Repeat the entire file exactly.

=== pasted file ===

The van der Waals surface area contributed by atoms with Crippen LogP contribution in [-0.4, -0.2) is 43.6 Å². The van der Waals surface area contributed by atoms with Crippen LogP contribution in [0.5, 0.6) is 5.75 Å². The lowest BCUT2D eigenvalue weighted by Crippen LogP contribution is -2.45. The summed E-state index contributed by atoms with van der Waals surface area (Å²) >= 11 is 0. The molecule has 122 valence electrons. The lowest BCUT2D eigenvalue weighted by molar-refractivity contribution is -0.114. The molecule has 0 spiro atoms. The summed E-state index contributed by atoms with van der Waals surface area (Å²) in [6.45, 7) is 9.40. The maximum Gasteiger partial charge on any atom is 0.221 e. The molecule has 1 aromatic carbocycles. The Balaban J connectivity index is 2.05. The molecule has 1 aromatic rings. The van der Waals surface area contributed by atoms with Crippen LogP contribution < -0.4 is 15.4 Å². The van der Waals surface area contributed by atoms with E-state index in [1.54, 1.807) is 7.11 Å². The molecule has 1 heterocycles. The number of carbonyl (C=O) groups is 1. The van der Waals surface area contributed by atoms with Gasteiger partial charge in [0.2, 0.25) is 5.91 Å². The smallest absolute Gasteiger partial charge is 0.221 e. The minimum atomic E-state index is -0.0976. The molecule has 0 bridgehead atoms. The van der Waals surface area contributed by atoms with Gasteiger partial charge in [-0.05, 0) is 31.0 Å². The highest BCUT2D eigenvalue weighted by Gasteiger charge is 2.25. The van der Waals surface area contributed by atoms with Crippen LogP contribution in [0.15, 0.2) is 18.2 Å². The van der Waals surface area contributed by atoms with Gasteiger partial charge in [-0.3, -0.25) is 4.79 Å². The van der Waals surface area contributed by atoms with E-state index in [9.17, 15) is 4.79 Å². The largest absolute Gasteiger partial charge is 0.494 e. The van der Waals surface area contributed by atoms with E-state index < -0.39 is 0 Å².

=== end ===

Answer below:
The van der Waals surface area contributed by atoms with Crippen LogP contribution in [-0.4, -0.2) is 43.6 Å². The van der Waals surface area contributed by atoms with Crippen LogP contribution in [0.5, 0.6) is 5.75 Å². The lowest BCUT2D eigenvalue weighted by Crippen LogP contribution is -2.45. The summed E-state index contributed by atoms with van der Waals surface area (Å²) >= 11 is 0. The molecule has 122 valence electrons. The lowest BCUT2D eigenvalue weighted by molar-refractivity contribution is -0.114. The molecule has 0 spiro atoms. The summed E-state index contributed by atoms with van der Waals surface area (Å²) in [6.45, 7) is 9.40. The maximum Gasteiger partial charge on any atom is 0.221 e. The molecule has 1 aromatic carbocycles. The Balaban J connectivity index is 2.05. The molecule has 1 aromatic rings. The van der Waals surface area contributed by atoms with Crippen LogP contribution < -0.4 is 15.4 Å². The van der Waals surface area contributed by atoms with E-state index in [1.54, 1.807) is 7.11 Å². The molecule has 1 heterocycles. The number of carbonyl (C=O) groups is 1. The van der Waals surface area contributed by atoms with Gasteiger partial charge in [0.2, 0.25) is 5.91 Å². The smallest absolute Gasteiger partial charge is 0.221 e. The minimum atomic E-state index is -0.0976. The molecule has 0 bridgehead atoms. The van der Waals surface area contributed by atoms with Gasteiger partial charge in [-0.05, 0) is 31.0 Å². The highest BCUT2D eigenvalue weighted by Gasteiger charge is 2.25. The van der Waals surface area contributed by atoms with Crippen LogP contribution in [0.15, 0.2) is 18.2 Å². The van der Waals surface area contributed by atoms with Gasteiger partial charge in [-0.3, -0.25) is 4.79 Å². The van der Waals surface area contributed by atoms with E-state index in [9.17, 15) is 4.79 Å². The largest absolute Gasteiger partial charge is 0.494 e. The van der Waals surface area contributed by atoms with E-state index < -0.39 is 0 Å².